In her 10 years of volunteering, a Greenwood retiree has seen the children she has mentored master multiplication tables and pass the state-required reading comprehension exam.

At the same time, Karen McKee, 67, also benefits from her time at Greenwood schools as an Oasis volunteer.

“When you’re retired, you still have a need to be around people and socialize. This is a way to feel you’re benefiting children who are in need. It keeps you active, and I feel that the children do improve from the time you first get them until the end of the school year — but you’ve made a wonderful friend as well,” McKee said.

Story continues below gallery

Oasis, a national senior citizens activity support organization, coordinates a tutoring program in Greenwood that matches adults 55 years and older with kids in kindergarten through third grade. Tutors work with the students for about an hour a week at their elementary schools by reading with them and having the children write about what they’ve read.

This year, 42 tutors are signed on with the program — the most in the local program’s more than 20-year history. Kids benefit by having another adult in their lives who cares about them and their academic progress, but tutors say the benefit to them is just as extraordinary.

“Ten years later, I’m still enjoying it. I get more out of it than the children do,” said McKee, who is retired from American Trans Air. “They’re delightful.”

Oasis tutors read to the students, and the pair will discuss the topic of the book. The students also keep a journal about what they’ve read. Some kids will take turns reading with their tutor so they practice reading and listening.

“They get to see the light bulb go on,” said Janie Adcock, Oasis tutoring program coordinator. “So much of it becomes mentoring instead of tutoring — having an older adult who cares about them who will show up every week.”

As the pairs discuss what they’ve read, the students learn reading comprehension but also a little bit about life as the mentors discuss their experiences.

“The tutors share their lives with them and help them understand what those words mean,” Adcock said. “(The children) will become better readers and better students as that relationship develops between tutor and child.”

First-year tutor Susan Daniels, 71, a retired teacher from the Center Grove area, was surprised to learn that her weekly time with her student at Westwood Elementary School was beneficial enough that it was worth missing recess for.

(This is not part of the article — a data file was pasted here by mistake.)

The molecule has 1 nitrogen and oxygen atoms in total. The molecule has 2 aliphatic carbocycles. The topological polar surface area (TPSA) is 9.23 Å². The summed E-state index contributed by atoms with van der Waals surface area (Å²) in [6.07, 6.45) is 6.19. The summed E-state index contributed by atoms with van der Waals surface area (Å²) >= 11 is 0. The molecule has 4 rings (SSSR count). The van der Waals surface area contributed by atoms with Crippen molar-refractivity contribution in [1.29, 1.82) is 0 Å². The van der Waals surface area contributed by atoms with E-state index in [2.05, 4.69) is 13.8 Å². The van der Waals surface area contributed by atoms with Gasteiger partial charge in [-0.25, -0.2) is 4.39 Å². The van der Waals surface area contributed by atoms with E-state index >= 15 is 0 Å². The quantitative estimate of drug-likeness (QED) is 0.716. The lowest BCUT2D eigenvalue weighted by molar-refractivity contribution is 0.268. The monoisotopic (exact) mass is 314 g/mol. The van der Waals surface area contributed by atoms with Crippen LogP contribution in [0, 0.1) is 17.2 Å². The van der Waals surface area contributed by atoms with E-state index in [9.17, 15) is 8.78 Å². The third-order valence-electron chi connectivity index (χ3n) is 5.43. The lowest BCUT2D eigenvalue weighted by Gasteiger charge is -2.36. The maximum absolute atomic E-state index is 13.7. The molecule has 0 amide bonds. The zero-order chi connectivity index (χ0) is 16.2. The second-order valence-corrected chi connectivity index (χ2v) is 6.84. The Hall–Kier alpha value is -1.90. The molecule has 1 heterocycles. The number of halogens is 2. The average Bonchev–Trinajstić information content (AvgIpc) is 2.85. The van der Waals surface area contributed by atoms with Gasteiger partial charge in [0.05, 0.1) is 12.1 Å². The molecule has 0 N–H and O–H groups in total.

“When I first started, I was only scheduled to work with her for 20 minutes, but she asked if she could skip her recess so we could have more time together,” Daniels said. “We’ve been forging a personal bond as well as seeing her reading improve.”

Daniels and her student like partner reading, and Daniels will give her small writing assignments for her journal. If they have time left over at the end of their sessions, they will sometimes craft together. Recently the two made a Mother’s Day card.

The progress kids make with their school work shows up quickly, McKee said.

McKee said she knew she was helping recently when a second-grader she was working with mastered multiplication tables. Another student she worked with had transferred into the district, and was behind with phonics.

“We focused on reading and the comprehension and spelling for the entire school year, and so by the end of the year she was able to pass the IREAD test, which allowed her to pass into the next grade,” McKee said.

“They look forward to seeing you every week. Sometimes these children might not have a person they can count on on a weekly basis, and it becomes very important for them.”

Westwood Elementary School Principal David Ennis said the tutors’ willingness to work with students creates immeasurable benefits — both inside and outside the classroom. Watching the tutors and students get to know one another over the school year is wonderful, he added.

“It’s a great opportunity for generations to cross paths with one another in ways they normally wouldn’t be able to,” Ennis said. “For them to have a friend, another person who cares, really helps them academically as well.”

At a glance

This month, Greenwood’s Oasis tutoring program is honoring tutors who’ve worked with Greenwood community schools students:

Five years of service

Christine McNelly

Carol Diers

Terri Groner

Kim Huddleston

Pam Jursik

Mary Marin

Judy Morgan

Dorothy Price

Susie Vehling

Wayne Rumble

Ten years of service

Ann Morrison

Donna Stewart

Nancy Werner

Rosemary Cooley

Karen McKee

Jim Anderson

Barb Galloway

Anna Herkamp is an editorial assistant at the Daily Journal. She can be reached at or 317-736-2712.